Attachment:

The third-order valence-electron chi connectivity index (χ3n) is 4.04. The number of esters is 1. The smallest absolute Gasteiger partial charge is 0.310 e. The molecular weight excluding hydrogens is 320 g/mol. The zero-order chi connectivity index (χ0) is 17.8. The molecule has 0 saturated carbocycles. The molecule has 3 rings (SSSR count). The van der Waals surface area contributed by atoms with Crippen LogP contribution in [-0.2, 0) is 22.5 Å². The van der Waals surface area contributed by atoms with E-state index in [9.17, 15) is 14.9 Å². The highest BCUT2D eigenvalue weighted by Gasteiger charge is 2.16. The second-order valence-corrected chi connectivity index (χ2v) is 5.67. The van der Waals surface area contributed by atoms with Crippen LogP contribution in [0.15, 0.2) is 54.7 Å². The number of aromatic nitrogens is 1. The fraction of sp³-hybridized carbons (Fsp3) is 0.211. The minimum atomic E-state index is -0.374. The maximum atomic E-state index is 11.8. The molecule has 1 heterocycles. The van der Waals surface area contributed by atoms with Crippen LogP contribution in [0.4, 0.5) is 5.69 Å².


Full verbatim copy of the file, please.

The third-order valence-electron chi connectivity index (χ3n) is 4.04. The number of esters is 1. The smallest absolute Gasteiger partial charge is 0.310 e. The molecular weight excluding hydrogens is 320 g/mol. The zero-order chi connectivity index (χ0) is 17.8. The molecule has 0 saturated carbocycles. The molecule has 3 rings (SSSR count). The van der Waals surface area contributed by atoms with Crippen LogP contribution in [-0.2, 0) is 22.5 Å². The van der Waals surface area contributed by atoms with E-state index in [9.17, 15) is 14.9 Å². The highest BCUT2D eigenvalue weighted by Gasteiger charge is 2.16. The second-order valence-corrected chi connectivity index (χ2v) is 5.67. The van der Waals surface area contributed by atoms with Crippen LogP contribution in [0.15, 0.2) is 54.7 Å². The number of aromatic nitrogens is 1. The fraction of sp³-hybridized carbons (Fsp3) is 0.211. The minimum atomic E-state index is -0.374. The maximum atomic E-state index is 11.8. The molecule has 1 heterocycles. The van der Waals surface area contributed by atoms with Crippen LogP contribution in [0.4, 0.5) is 5.69 Å².